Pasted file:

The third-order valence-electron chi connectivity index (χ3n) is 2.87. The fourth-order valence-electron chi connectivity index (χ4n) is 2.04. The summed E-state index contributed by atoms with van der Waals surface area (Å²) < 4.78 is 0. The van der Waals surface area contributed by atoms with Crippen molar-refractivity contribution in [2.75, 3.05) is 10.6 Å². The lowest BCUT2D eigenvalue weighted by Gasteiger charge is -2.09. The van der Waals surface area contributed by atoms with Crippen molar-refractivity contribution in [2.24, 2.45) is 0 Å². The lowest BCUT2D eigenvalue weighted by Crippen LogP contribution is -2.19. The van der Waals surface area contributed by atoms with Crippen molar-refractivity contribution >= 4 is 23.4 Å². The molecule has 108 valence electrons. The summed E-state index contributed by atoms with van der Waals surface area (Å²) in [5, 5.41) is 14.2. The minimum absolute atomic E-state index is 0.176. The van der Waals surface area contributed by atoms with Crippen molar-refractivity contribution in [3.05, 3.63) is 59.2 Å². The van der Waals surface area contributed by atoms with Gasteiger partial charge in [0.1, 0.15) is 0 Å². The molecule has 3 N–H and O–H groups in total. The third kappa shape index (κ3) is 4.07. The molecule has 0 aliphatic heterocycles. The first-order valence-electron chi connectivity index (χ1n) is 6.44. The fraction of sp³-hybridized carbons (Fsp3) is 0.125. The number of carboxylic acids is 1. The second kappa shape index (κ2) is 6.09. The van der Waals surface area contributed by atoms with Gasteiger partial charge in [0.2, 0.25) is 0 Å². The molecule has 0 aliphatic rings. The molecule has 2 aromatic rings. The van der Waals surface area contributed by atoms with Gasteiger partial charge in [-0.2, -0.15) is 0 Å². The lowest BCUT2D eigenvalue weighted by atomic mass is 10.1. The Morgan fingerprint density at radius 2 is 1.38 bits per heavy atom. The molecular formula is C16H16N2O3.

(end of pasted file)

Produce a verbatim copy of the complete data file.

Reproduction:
The third-order valence-electron chi connectivity index (χ3n) is 2.87. The fourth-order valence-electron chi connectivity index (χ4n) is 2.04. The summed E-state index contributed by atoms with van der Waals surface area (Å²) < 4.78 is 0. The van der Waals surface area contributed by atoms with Crippen molar-refractivity contribution in [2.75, 3.05) is 10.6 Å². The lowest BCUT2D eigenvalue weighted by Gasteiger charge is -2.09. The van der Waals surface area contributed by atoms with Crippen molar-refractivity contribution in [2.24, 2.45) is 0 Å². The lowest BCUT2D eigenvalue weighted by Crippen LogP contribution is -2.19. The van der Waals surface area contributed by atoms with Crippen molar-refractivity contribution >= 4 is 23.4 Å². The molecule has 108 valence electrons. The summed E-state index contributed by atoms with van der Waals surface area (Å²) in [5, 5.41) is 14.2. The minimum absolute atomic E-state index is 0.176. The van der Waals surface area contributed by atoms with Crippen molar-refractivity contribution in [3.05, 3.63) is 59.2 Å². The van der Waals surface area contributed by atoms with Gasteiger partial charge in [0.1, 0.15) is 0 Å². The molecule has 3 N–H and O–H groups in total. The third kappa shape index (κ3) is 4.07. The molecule has 0 aliphatic heterocycles. The first-order valence-electron chi connectivity index (χ1n) is 6.44. The fraction of sp³-hybridized carbons (Fsp3) is 0.125. The number of carboxylic acids is 1. The second kappa shape index (κ2) is 6.09. The van der Waals surface area contributed by atoms with Gasteiger partial charge in [0.2, 0.25) is 0 Å². The molecule has 0 aliphatic rings. The molecule has 2 aromatic rings. The van der Waals surface area contributed by atoms with Gasteiger partial charge in [-0.2, -0.15) is 0 Å². The lowest BCUT2D eigenvalue weighted by atomic mass is 10.1. The Morgan fingerprint density at radius 2 is 1.38 bits per heavy atom. The molecular formula is C16H16N2O3.